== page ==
Deep underground lies stores of once inaccessible natural gas. This gas was likely formed over millions of years as layers of decaying organisms were exposed to intense heat and pressure under the Earth’s crust. There’s a technology called hydraulic fracturing, or fracking, that can extract this natural gas, potentially powering us for decades to come. So how does fracking work, and why it is a source of such heated controversy?
A fracking site can be anywhere with natural gas, from a remote desert to several hundred feet from your backyard. It starts out with a long vertical hole known as a wellbore drilled down through layers of sediment. When the well reaches 2500 – 3000 meters, it’s at its kickoff point where it can begin the process of horizontal drilling.
It turns 90 degrees and extends horizontally for about 1.5 kilometers through a compressed black layer called the shale rock formation. A specialized perforating gun is then lowered and fired, creating a series of small, inch-long holes that burst through the well’s casing into the rock layer. About three to four months after the initial drilling, the well is ready for fracking to begin.
Fracking fluid is pumped down into the well at a pressure so high, it cracks the shale rock, creating fractures through which the trapped gas and oil can escape. The fluid itself is more than 90% water. The rest is made up of concentrated chemical additives.
These vary depending on the specific characteristics of the fracking site, but usually fall into three categories: acids for clearing debris and dissolving minerals, friction-reducing compounds to create a slippery form of water known as slickwater, and disinfectant to prevent bacteria growth. Sand or clay is also mixed into the water to prop open the fissures so the gas and oil can keep leaking out, even after the pressure is released. It’s estimated that all of fracking’s intense pumping and flushing uses an average of 3-6 million gallons of water per well. That’s actually not a lot compared to agriculture, power plants, or even golf course maintenance, but it can have a notable impact on local water supply.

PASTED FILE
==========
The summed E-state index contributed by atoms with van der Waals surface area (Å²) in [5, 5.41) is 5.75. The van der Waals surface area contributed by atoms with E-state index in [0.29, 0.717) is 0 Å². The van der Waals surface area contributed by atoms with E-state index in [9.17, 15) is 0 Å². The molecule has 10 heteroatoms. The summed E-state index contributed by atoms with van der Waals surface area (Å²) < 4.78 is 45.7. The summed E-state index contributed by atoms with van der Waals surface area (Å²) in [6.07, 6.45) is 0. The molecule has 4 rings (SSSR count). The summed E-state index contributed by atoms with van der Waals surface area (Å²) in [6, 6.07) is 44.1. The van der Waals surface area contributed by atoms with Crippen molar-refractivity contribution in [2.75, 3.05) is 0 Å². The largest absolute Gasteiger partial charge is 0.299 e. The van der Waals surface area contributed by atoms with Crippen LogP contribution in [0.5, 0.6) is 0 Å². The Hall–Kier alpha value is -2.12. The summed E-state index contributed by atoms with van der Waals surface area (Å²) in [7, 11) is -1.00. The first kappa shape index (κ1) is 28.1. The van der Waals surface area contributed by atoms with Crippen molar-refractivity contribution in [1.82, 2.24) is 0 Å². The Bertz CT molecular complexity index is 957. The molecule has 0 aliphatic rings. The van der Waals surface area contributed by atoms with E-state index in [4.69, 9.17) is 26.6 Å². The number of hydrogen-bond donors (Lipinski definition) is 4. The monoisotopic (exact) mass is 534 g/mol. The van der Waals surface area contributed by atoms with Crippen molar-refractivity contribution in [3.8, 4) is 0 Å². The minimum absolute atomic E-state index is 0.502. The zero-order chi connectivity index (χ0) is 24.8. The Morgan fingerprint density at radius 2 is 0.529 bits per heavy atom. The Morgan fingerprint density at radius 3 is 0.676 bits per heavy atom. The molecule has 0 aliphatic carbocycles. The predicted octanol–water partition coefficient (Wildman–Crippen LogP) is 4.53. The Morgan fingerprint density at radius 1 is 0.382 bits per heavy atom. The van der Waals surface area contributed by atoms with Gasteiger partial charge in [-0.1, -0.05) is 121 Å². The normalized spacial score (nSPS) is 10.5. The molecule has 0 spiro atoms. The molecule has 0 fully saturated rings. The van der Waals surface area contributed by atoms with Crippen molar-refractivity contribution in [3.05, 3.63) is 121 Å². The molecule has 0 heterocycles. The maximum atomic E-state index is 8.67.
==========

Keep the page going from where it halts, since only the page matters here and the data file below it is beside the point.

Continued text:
And disposing of used fracking water is also an issue. Along with the trapped gas that’s pumped up to the surface, millions of gallons of flow-back liquid come gushing up. This liquid containing contaminants like radioactive material, salts, heavy metals, and hydrocarbons, needs to be stored and disposed of. That’s usually done in pits on-site in deep wells or off-site at water treatment facilities.
Another option is to recycle the flow-back liquid, but the recycling process can actually increase levels of contamination since the water is more toxic with each use. Wells are typically encased in steel and cement to prevent contaminants from leaking into groundwater. But any negligence or fracking-related accidents can have devastating effects. Fracturing directly into underground water hazardous underground seepage and leakage, and inadequate treatment and disposal of highly-toxic waste water can potentially contaminate drinking water around a fracking site. There’s also concern about the threat of earthquakes and damaged infrastructure from pressure and waste water injection.
Links between fracking and increased seismic activity leave unresolved questions about long-term pressure imbalances that might be happening deep beneath our feet. Fracking’s biggest controversy, though, is happening above the ground. The general consensus is that burning natural gas is better for the environment than burning coal since the gas collected from fracking emits only half the carbon dioxide as coal per unit of energy. The pollution caused by the fracking itself, though, isn’t negligible. Methane that leaks out during the drilling and pumping process is many times more potent than carbon dioxide as a greenhouse gas.
Some scientists argue that methane eventually dissipates, so has a relatively low long-term impact. But a greater question hangs in the air. Does fracking take time, money, and research away from the development of cleaner renewable energy sources? Natural gas is non-renewable, and the short-run economic interests supporting fracking may fall short in the face of global climate change.
Experts are still examining fracking’s overarching effects. Although modern fracking has been around since the 1940s, it’s boomed in the last few decades. As other sources of natural gas decrease, the costs of non-renewable energies rise, and cutting-edge technologies make it so accessible. But many countries and regions have already banned fracking in response to environmental concerns. It’s undeniable that fracking has reshaped the energy landscape around the world, but for what long-term benefit and at what cost?